Finding the Local
Communication
Formula

Would a global campaign slogan reach the Turkish audience?

Client: KFC

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A reoccurring problem amongst global brands is that they will use the same slogans and marketing strategies across all territories. While this may save on rebranding expenses, it means that every brand runs the risk of not connecting with the territory’s audience.
But, by modifying your marketing to account for culture and cultural concerns, you can strengthen your brand (and your sales).

Is it better to be traditional or inventive?
Professional or casual?
Direct or use a soft touch?

Because what works in one region may cause a failure in another.
International brand KFC was aware of this possibility, so when they prepared “Always Original” as their new campaign slogan for 2016, they wanted to make sure it would reach the Turkish audience.
The slogan refers to KFC’s ‘original recipe’ and how important it is to the individual to be original. But while young Turkish fast food customers enjoy the original recipe as much as anyone else in the world, does the slogan reach them? Is originality something to be chased among the Turkish youth?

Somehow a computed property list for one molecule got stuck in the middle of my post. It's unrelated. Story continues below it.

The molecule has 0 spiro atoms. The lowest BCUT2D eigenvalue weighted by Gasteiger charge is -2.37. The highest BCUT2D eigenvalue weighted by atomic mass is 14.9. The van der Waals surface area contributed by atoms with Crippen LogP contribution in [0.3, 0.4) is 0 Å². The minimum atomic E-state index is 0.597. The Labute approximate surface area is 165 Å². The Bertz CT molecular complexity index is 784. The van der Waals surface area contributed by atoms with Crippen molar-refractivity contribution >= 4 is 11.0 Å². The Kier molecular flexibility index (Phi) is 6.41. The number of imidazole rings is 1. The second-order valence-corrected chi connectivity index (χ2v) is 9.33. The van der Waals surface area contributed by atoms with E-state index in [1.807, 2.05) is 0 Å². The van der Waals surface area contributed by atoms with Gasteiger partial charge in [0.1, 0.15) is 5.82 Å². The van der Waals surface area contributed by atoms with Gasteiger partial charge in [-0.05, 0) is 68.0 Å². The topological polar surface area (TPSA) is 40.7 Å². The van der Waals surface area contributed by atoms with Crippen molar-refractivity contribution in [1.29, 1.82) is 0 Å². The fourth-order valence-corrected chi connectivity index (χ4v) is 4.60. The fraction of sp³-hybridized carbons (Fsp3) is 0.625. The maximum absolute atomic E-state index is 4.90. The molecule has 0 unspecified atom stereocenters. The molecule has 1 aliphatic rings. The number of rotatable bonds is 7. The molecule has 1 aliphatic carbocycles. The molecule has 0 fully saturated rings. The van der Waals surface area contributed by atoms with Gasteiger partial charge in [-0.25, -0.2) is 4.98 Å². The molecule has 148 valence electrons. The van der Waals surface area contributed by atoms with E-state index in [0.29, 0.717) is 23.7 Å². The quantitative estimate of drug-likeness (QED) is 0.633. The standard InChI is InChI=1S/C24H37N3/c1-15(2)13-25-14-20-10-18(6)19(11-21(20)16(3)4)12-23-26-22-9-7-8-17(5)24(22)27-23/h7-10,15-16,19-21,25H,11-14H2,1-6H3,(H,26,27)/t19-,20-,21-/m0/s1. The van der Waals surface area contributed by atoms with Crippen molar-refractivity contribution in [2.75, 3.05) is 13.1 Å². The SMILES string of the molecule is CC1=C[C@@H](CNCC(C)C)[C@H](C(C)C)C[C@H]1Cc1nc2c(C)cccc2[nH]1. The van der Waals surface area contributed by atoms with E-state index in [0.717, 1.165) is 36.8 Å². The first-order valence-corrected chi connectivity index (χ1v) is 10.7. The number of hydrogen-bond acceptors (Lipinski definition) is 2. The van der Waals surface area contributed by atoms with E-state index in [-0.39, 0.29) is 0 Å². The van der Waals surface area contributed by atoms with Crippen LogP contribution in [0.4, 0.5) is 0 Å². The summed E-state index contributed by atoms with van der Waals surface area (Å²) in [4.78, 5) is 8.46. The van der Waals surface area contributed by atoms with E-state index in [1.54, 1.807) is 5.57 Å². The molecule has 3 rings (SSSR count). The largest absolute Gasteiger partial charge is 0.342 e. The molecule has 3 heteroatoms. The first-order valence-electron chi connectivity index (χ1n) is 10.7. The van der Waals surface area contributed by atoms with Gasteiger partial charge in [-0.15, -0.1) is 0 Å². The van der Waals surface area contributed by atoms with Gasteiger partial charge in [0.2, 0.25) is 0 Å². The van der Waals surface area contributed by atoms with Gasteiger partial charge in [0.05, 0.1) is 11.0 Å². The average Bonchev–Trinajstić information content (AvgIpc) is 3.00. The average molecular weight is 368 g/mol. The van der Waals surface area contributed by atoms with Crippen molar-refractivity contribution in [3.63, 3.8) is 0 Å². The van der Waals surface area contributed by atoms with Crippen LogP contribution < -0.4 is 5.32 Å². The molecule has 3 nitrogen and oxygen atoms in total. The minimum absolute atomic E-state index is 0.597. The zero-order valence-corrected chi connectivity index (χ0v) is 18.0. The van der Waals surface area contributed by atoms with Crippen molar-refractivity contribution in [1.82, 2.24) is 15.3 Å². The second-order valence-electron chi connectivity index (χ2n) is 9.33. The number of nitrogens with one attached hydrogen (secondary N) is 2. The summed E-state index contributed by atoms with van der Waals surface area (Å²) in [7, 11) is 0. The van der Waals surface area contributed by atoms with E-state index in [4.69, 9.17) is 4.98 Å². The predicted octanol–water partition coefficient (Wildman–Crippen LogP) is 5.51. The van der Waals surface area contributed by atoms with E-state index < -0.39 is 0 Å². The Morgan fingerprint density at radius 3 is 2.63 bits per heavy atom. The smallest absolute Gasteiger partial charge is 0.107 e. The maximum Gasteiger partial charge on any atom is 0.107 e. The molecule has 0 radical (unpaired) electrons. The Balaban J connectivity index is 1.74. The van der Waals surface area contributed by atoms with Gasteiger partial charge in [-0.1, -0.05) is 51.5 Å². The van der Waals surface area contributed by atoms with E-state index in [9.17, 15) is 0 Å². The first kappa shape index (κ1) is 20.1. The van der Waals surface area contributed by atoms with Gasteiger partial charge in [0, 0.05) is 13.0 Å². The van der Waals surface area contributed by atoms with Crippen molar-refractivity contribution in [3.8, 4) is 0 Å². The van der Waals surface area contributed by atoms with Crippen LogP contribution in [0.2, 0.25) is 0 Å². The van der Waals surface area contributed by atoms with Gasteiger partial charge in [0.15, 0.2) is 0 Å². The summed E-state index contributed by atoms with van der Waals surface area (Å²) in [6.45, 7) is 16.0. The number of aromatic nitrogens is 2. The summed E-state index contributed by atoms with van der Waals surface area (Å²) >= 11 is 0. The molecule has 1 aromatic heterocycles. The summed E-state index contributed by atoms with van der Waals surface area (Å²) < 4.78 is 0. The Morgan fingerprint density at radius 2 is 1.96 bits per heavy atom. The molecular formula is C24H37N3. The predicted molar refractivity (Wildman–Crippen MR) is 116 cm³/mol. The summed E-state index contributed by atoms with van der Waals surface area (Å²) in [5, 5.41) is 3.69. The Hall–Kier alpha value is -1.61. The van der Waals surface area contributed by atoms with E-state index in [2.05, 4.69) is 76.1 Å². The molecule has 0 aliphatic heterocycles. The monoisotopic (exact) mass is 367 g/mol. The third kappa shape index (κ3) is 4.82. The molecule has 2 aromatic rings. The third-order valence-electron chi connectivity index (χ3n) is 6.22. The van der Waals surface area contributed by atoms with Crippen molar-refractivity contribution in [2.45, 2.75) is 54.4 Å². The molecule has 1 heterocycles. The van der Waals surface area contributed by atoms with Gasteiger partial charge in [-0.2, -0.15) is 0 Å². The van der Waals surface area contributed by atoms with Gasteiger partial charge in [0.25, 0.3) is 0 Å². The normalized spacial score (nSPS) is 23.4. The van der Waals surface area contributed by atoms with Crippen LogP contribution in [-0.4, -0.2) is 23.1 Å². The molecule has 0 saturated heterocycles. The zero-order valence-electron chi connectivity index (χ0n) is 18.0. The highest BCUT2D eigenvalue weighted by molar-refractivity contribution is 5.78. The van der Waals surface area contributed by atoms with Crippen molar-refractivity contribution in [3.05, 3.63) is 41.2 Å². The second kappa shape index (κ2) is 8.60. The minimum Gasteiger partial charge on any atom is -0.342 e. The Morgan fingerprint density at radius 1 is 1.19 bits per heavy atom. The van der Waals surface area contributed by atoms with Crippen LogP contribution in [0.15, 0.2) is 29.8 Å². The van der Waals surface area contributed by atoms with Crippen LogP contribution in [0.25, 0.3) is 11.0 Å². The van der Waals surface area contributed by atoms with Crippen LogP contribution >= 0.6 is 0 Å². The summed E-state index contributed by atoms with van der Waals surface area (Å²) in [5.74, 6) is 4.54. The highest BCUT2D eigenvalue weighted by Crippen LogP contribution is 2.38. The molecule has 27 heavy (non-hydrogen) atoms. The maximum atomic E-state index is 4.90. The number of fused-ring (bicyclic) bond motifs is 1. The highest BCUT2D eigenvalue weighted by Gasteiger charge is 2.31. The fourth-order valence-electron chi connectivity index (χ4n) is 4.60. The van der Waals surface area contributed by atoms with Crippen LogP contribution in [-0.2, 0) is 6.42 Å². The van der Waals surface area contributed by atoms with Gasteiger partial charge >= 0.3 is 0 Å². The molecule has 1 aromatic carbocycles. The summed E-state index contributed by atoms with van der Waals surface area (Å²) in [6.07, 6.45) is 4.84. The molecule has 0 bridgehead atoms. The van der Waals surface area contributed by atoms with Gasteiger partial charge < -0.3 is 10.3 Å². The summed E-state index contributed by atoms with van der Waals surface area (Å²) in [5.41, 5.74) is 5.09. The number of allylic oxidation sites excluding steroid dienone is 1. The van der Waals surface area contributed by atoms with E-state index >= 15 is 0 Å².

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Original – Present or existing from the beginning. First or Earliest.

Finding the Local Communication Formula

KFC wanted to Ethnogram to find an answer to this question.
We built a research strategy tailored to finding specific answers from young fast-food consumers. What do they think about brands and their slogans? Do they care about ‘originality’? And if they do, what does original even mean to them?
For our research, we selected two cities. Istanbul because of its diverse community and reputation for multiculturalism, and Adana for the city’s traditional and conservative food culture.
In these cities, we conducted a series of “Eat Along” studies where we met participants at their favorite places (including KFC). Over their favorite meals, we discussed a variety of topics, such as life, current trends and pop culture, food, and so much more. Rather than interviewing and interrogating, we opted for a natural discussion to get their true thoughts on a variety of topics.
With our research in hand, we returned to KFC. The Turkish ‘formula’ for being original required a unique campaign, otherwise it would put off the target audience. If KFC’s brand focused too much on being original in the traditional sense, it may have backfired. But with a strategy built on research into the culture, their audience would love them.